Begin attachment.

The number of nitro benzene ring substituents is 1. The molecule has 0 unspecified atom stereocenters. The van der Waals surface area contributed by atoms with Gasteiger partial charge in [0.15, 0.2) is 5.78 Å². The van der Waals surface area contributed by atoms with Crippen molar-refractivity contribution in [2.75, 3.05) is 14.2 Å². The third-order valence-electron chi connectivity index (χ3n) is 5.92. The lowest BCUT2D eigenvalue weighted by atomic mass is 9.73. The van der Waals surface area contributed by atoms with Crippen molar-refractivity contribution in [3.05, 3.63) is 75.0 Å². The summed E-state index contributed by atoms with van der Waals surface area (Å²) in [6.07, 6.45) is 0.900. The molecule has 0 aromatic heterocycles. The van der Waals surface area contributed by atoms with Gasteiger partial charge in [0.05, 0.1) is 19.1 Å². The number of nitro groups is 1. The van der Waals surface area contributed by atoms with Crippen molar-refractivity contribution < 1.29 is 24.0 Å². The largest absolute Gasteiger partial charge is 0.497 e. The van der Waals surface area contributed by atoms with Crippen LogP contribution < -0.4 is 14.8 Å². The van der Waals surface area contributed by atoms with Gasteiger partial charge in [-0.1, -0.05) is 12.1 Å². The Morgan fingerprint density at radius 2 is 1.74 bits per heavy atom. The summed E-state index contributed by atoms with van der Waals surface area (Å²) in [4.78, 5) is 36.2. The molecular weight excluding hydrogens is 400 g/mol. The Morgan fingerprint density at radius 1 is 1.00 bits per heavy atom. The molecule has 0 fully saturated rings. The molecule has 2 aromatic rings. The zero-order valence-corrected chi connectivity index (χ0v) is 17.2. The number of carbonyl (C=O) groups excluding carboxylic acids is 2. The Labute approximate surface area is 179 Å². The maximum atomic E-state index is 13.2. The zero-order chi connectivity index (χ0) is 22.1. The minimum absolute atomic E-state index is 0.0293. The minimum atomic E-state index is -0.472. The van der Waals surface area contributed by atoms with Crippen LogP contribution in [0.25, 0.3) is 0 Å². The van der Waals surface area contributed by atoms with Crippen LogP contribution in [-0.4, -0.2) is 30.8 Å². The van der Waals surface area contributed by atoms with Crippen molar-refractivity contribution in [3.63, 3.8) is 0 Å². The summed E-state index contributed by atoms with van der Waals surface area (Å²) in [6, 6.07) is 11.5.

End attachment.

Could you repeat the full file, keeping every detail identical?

The number of nitro benzene ring substituents is 1. The molecule has 0 unspecified atom stereocenters. The van der Waals surface area contributed by atoms with Gasteiger partial charge in [0.15, 0.2) is 5.78 Å². The van der Waals surface area contributed by atoms with Crippen molar-refractivity contribution in [2.75, 3.05) is 14.2 Å². The third-order valence-electron chi connectivity index (χ3n) is 5.92. The lowest BCUT2D eigenvalue weighted by atomic mass is 9.73. The van der Waals surface area contributed by atoms with Crippen molar-refractivity contribution in [3.05, 3.63) is 75.0 Å². The summed E-state index contributed by atoms with van der Waals surface area (Å²) in [6.07, 6.45) is 0.900. The molecule has 0 aromatic heterocycles. The van der Waals surface area contributed by atoms with Gasteiger partial charge in [0.05, 0.1) is 19.1 Å². The number of nitro groups is 1. The van der Waals surface area contributed by atoms with Crippen molar-refractivity contribution < 1.29 is 24.0 Å². The largest absolute Gasteiger partial charge is 0.497 e. The van der Waals surface area contributed by atoms with Crippen LogP contribution < -0.4 is 14.8 Å². The van der Waals surface area contributed by atoms with Gasteiger partial charge in [-0.1, -0.05) is 12.1 Å². The Morgan fingerprint density at radius 2 is 1.74 bits per heavy atom. The summed E-state index contributed by atoms with van der Waals surface area (Å²) in [4.78, 5) is 36.2. The molecular weight excluding hydrogens is 400 g/mol. The Morgan fingerprint density at radius 1 is 1.00 bits per heavy atom. The molecule has 0 fully saturated rings. The molecule has 2 aromatic rings. The zero-order valence-corrected chi connectivity index (χ0v) is 17.2. The number of carbonyl (C=O) groups excluding carboxylic acids is 2. The Labute approximate surface area is 179 Å². The maximum atomic E-state index is 13.2. The zero-order chi connectivity index (χ0) is 22.1. The minimum absolute atomic E-state index is 0.0293. The minimum atomic E-state index is -0.472. The van der Waals surface area contributed by atoms with Crippen LogP contribution in [0.25, 0.3) is 0 Å². The van der Waals surface area contributed by atoms with Crippen LogP contribution in [-0.4, -0.2) is 30.8 Å². The van der Waals surface area contributed by atoms with Crippen molar-refractivity contribution in [3.63, 3.8) is 0 Å². The summed E-state index contributed by atoms with van der Waals surface area (Å²) in [6, 6.07) is 11.5.